Record Level of Americans Not Insured on Health
By MILT FREUDENHEIM
Published: August 27, 2004
Rising costs for health coverage and a continuing fall-off in the number of workers in employer-sponsored health plans are among the reasons that a greater number of people did not have health insurance last year, experts say.
The increase in uninsured people last year, as reported by the United States Census Bureau yesterday, was 1.4 million, to a record 45 million.
More than 10 million of those without insurance were young people, 25 to 34 years old, government officials said, an increase of 576,000 from 2002. “Young adults got hammered,” said John F. Holahan, a health economist at the Urban Institute, a nonprofit research center in Washington.
In 2002, there were 43.6 million people without insurance, or 15.2 percent of the census estimate of 288.3 million Americans. The proportion of people who were uninsured grew only slightly last year, to 15.6 percent. That reflected growth in the total population and 3.2 million more people added to government health programs including Medicare, Medicaid and state coverage for children. More than one in four Americans is in a public program.
As the population grew, the number of people who had insurance also increased, by one million, to 243.3 million last year, also a record, the Census Bureau said.
Health insurance is a hotly debated campaign issue. Senator John Kerry has promised new subsidies to extend coverage to more people. The Bush campaign points to a feature of the new Medicare law that provides tax breaks for special savings accounts to help people pay for care.
Senator Judd Gregg of New Hampshire, who led a recent Republican panel that studied health insurance issues, said the “uptick” in the number of uninsured “reflects the still sluggish economy” in 2003. He said one million new jobs had been added since then.
Bill Frist of Tennessee, the Senate majority leader, said the numbers also reflected “a decade-long downward trend in the proportion of Americans who receive health insurance through their employers.”
Len M. Nichols, vice president of the nonprofit Center for Studying Health Systems Change in Washington, said, “The question is whether the recovery will be strong enough to generate good jobs with health insurance to counter the fact that health insurance is more costly now.”
Surveys by research groups show that health costs continue to rise much faster than wages and other costs borne by employers. Economists say the employment trend is still moving away from jobs that provide generous coverage.
Employers are already planning for steep increases in health costs for 2005. A separate survey of 916 employers released yesterday by Mercer Human Resource Consulting, a benefits consulting firm, said costs of current coverage would rise about 13 percent next year. Many employers plan to cut back on benefits and shift more of the costs to their workers to slow the increase to 9.6 percent, on average, Mercer said.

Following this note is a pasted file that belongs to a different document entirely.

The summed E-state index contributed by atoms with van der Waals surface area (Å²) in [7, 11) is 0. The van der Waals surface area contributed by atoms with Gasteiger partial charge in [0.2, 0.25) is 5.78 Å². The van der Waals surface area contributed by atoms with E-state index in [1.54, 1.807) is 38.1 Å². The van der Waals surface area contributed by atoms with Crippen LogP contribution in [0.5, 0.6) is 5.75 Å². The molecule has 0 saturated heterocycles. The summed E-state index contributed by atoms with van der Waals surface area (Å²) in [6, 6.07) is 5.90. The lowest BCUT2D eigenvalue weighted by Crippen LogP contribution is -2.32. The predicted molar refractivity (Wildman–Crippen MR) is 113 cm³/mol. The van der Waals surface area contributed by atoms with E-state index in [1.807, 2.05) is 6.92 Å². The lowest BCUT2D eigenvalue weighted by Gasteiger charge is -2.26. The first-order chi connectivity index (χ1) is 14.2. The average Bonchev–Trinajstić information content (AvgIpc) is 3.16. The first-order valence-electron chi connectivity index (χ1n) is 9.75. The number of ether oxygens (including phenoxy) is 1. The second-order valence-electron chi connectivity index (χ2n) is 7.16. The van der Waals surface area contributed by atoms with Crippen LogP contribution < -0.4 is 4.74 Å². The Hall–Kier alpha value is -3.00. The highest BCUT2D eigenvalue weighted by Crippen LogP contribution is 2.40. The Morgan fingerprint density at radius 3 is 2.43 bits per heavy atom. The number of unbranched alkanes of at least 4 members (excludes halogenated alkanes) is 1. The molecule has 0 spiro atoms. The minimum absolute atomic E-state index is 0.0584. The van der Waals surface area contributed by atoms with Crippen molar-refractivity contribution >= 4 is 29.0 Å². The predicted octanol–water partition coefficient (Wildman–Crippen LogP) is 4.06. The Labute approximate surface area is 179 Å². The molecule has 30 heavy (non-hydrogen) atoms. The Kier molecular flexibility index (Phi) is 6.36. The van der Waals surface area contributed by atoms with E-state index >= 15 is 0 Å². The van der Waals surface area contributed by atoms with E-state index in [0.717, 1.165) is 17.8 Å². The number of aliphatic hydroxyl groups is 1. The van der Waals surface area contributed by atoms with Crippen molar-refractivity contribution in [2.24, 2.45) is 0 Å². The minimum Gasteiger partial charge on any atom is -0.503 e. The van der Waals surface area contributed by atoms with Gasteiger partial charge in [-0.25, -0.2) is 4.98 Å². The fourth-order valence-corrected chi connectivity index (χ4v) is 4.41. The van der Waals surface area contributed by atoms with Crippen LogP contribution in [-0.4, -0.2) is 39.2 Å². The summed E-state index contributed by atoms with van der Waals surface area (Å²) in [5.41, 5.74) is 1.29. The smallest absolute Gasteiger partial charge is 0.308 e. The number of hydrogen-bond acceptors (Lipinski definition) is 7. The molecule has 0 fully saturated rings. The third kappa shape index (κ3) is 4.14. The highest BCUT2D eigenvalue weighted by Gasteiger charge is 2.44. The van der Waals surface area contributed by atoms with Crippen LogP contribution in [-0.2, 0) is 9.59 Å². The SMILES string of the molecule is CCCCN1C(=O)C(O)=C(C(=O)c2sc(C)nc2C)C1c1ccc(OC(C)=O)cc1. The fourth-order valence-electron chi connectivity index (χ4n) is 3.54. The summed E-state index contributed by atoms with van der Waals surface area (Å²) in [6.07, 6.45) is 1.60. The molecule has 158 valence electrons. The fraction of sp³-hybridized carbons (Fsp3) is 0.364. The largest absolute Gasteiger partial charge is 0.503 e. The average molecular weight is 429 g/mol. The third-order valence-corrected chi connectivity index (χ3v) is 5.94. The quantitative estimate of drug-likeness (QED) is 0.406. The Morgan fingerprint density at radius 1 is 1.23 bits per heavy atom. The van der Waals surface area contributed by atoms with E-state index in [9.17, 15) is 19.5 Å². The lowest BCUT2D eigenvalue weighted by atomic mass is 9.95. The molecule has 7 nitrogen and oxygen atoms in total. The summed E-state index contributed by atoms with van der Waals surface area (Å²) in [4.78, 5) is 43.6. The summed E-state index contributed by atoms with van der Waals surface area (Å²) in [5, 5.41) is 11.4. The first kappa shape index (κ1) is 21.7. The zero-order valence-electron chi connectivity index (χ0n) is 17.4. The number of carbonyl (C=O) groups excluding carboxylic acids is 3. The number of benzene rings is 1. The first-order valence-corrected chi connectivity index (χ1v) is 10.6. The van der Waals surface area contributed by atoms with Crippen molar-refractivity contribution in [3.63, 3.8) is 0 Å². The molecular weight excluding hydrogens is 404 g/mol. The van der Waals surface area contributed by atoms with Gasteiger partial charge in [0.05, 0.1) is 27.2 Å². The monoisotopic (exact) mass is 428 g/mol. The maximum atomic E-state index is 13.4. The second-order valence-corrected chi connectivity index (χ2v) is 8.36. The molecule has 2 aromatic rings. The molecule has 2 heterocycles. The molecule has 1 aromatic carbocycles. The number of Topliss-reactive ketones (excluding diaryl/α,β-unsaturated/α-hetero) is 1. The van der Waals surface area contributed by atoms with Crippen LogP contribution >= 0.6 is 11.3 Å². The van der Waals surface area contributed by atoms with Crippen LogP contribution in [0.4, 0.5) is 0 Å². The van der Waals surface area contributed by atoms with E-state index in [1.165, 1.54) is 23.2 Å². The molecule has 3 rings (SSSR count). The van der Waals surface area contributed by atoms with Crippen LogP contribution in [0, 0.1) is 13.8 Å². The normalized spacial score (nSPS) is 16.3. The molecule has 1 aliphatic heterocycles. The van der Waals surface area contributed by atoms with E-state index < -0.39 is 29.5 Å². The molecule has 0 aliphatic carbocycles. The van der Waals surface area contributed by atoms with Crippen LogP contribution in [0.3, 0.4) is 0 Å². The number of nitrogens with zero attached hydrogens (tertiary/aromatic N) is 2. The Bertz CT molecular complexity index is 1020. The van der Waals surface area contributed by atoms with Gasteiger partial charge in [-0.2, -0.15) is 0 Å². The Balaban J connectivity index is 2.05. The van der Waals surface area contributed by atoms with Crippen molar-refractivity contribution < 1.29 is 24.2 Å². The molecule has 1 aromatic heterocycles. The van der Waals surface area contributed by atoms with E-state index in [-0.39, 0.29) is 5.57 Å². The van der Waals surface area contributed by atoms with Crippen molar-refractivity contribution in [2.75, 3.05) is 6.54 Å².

The cuts will “increase the pressure on small employers to discontinue coverage or increase their employees’ share of premiums,” said Blaine Bos, a Mercer survey spokesman. The upshot will be “more employees saying, ‘I don’t see the value of that’ and going without insurance,” he said.
There were 20.6 million uninsured full-time workers last year, the Census Bureau said, an increase of 1.6 million over the last two years.
The Census Bureau said that 12.1 million people without insurance were members of families with annual incomes of $50,000 or more, including 6 million in families that made at least $75,000 a year. Some conservative economists contend that these people could afford to pay for insurance.
“Households that earn $50,000 per year or more account for about 90 percent of the increase in the number of uninsured over the past 10 years,” according to the National Center for Policy Analysis, a research center based in Dallas that says it opposes government solutions to public policy problems.
Health policy experts who advocate a greater government role say a family with $50,000 in total income has trouble affording family coverage, which typically costs more than $9,000 annually, unless it obtains help from an employer or the government. They say many of these people are self-employed or work for small businesses that find health costs daunting.
This year the number of uninsured people in families with incomes of $50,000 or more increased by 704,000, the census report said. It also said there were 619,000 people without insurance in families with incomes of less than $25,000.
Although a number of states, including Texas, have cut back on children’s health programs, the number of uninsured children declined slightly, to 8.4 million, but remained at 11.4 percent of all children, last year. The proportion of poor children without insurance was 19.2 percent.
The proportion of uninsured people held steady among Hispanic, Asian and black Americans. About 18.5 percent of blacks, 18.7 percent of Asian-Americans and 32.7 percent of Hispanics did not have insurance.
With large numbers of Hispanic residents, Texas and New Mexico have the highest proportions of uninsured people, the Census Bureau said. Both had average uninsured rates of more than 20 percent over the three years from 2001 to 2003. The three-year average was 19.4 percent in Louisiana, 18.7 percent each in California and Oklahoma, and 17.8 percent in Alaska.
The states with the lowest three-year averages were Minnesota, at 8.2 percent; Rhode Island, at 9.3 percent; and Iowa and Wisconsin, at 9.5 percent each. Massachusetts, New Hampshire and Vermont were also at the low end, with 9.9 percent.
The uninsured rate was 15.5 percent in New York, 13.7 percent in New Jersey and 10.4 percent in Connecticut.